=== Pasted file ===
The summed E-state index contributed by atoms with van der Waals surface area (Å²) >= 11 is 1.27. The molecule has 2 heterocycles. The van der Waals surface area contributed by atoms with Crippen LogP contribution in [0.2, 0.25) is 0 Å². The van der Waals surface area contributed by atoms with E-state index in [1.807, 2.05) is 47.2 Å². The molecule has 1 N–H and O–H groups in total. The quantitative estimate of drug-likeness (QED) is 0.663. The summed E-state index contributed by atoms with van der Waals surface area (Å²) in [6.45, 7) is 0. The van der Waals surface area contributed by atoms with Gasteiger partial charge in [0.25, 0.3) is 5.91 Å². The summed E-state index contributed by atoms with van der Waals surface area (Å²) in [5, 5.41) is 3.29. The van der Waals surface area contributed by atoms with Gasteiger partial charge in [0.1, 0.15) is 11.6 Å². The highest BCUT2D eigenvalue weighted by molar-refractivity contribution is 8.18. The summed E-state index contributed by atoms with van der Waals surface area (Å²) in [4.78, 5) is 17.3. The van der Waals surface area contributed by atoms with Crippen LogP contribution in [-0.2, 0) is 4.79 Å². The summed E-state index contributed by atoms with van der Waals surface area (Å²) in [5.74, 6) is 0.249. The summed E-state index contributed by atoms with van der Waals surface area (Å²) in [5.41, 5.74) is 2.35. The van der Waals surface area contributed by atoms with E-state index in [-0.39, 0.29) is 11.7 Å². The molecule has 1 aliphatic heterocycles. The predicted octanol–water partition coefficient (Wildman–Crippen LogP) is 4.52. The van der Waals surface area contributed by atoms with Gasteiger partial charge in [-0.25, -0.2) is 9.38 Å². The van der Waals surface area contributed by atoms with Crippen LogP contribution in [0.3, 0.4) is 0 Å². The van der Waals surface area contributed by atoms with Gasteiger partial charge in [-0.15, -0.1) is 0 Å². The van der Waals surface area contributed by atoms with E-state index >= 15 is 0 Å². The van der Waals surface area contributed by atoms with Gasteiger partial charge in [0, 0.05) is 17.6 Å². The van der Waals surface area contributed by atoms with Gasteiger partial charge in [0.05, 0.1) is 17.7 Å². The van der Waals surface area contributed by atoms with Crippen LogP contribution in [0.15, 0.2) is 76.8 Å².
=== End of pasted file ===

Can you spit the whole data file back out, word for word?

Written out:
The summed E-state index contributed by atoms with van der Waals surface area (Å²) >= 11 is 1.27. The molecule has 2 heterocycles. The van der Waals surface area contributed by atoms with Crippen LogP contribution in [0.2, 0.25) is 0 Å². The van der Waals surface area contributed by atoms with E-state index in [1.807, 2.05) is 47.2 Å². The molecule has 1 N–H and O–H groups in total. The quantitative estimate of drug-likeness (QED) is 0.663. The summed E-state index contributed by atoms with van der Waals surface area (Å²) in [6.45, 7) is 0. The van der Waals surface area contributed by atoms with Gasteiger partial charge in [0.25, 0.3) is 5.91 Å². The summed E-state index contributed by atoms with van der Waals surface area (Å²) in [5, 5.41) is 3.29. The van der Waals surface area contributed by atoms with Gasteiger partial charge in [0.1, 0.15) is 11.6 Å². The highest BCUT2D eigenvalue weighted by molar-refractivity contribution is 8.18. The summed E-state index contributed by atoms with van der Waals surface area (Å²) in [4.78, 5) is 17.3. The van der Waals surface area contributed by atoms with Crippen LogP contribution in [-0.2, 0) is 4.79 Å². The summed E-state index contributed by atoms with van der Waals surface area (Å²) in [5.74, 6) is 0.249. The summed E-state index contributed by atoms with van der Waals surface area (Å²) in [5.41, 5.74) is 2.35. The van der Waals surface area contributed by atoms with E-state index in [-0.39, 0.29) is 11.7 Å². The molecule has 1 aliphatic heterocycles. The predicted octanol–water partition coefficient (Wildman–Crippen LogP) is 4.52. The van der Waals surface area contributed by atoms with Gasteiger partial charge in [-0.25, -0.2) is 9.38 Å². The van der Waals surface area contributed by atoms with Crippen LogP contribution in [0.3, 0.4) is 0 Å². The van der Waals surface area contributed by atoms with Gasteiger partial charge in [-0.15, -0.1) is 0 Å². The van der Waals surface area contributed by atoms with E-state index >= 15 is 0 Å². The van der Waals surface area contributed by atoms with Gasteiger partial charge in [0, 0.05) is 17.6 Å². The van der Waals surface area contributed by atoms with Gasteiger partial charge in [0.05, 0.1) is 17.7 Å². The van der Waals surface area contributed by atoms with Crippen LogP contribution in [0.15, 0.2) is 76.8 Å².